A "Superhero" means you're living by the principals of macrobiotics, in Silverstone's words "taking principles from the diets of traditional cultures throughout the world—essentially fresh whole foods, grown locally and in season." Processed vegan foods don't have much of a place in this category, although Silverstone still uses them on special occasions or to please meat-eating uncles.

In The Kind Diet, whole grains are emphasized even more, while processed foods, even vegan ones, are further reduced. (Soy milk is not an everyday thing, for example.) Silverstone calls for cutting down on veggies in the nightshade family, such as tomatoes, potatoes, and peppers, because they have a high alkaloid content that causes inflammation, and recommends eating more "magic" foods like miso soup (not the kind in restaurants or in powder form; they could contain harmful MSG) and sea vegetables.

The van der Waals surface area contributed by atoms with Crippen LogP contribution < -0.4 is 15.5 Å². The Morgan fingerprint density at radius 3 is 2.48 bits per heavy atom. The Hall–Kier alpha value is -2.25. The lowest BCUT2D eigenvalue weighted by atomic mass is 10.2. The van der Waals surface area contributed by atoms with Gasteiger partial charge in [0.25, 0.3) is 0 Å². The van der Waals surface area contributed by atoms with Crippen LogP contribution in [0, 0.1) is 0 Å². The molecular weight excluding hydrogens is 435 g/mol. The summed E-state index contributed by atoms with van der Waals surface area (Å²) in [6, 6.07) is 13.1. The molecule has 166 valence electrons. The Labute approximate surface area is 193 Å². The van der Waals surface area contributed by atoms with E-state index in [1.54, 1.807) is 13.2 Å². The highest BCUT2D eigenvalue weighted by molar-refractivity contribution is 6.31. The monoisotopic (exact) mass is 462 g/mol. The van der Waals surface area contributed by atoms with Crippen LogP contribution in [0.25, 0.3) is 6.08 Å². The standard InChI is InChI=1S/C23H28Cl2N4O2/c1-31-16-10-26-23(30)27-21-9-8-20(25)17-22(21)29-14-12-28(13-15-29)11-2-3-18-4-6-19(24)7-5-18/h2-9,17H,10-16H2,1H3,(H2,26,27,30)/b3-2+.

WHAT IT MEANS: Since incorporating The Kind Diet principles into her way of everyday life, Silverstone has not only lost weight, but has also forfeited the need for allergy shots, something she attributes to kicking the dairy habit. Her body talks, and she listens. "Most of our bodies are so gunked up with junk, there are so many toxins and fat slamming us inside, so it's very hard to feel our truth," she says. "To really walk and know what the next right move is because your body is just in pure survival mode.

"When you start de-sludging, you feel your heart. Your body tells you everything. It's sending you messages all day, but if you're all junked up you can't hear it, feel it, and your intuitions are off," she adds.

But aside from "de-sludging" and feeling all-around better, she says her path to a balanced vegan life has actually helped bring out her inner woman. "As a woman, depending on your family and upbringing, there's a lot of just doing what you're told and not making a lot of waves, and sometimes not a lot of self-worth. It's hard to stand up for something and have a voice," she says. "Once you do, you can't stop us. Women are so powerful. My huge breakthrough to my women-ness was my journey."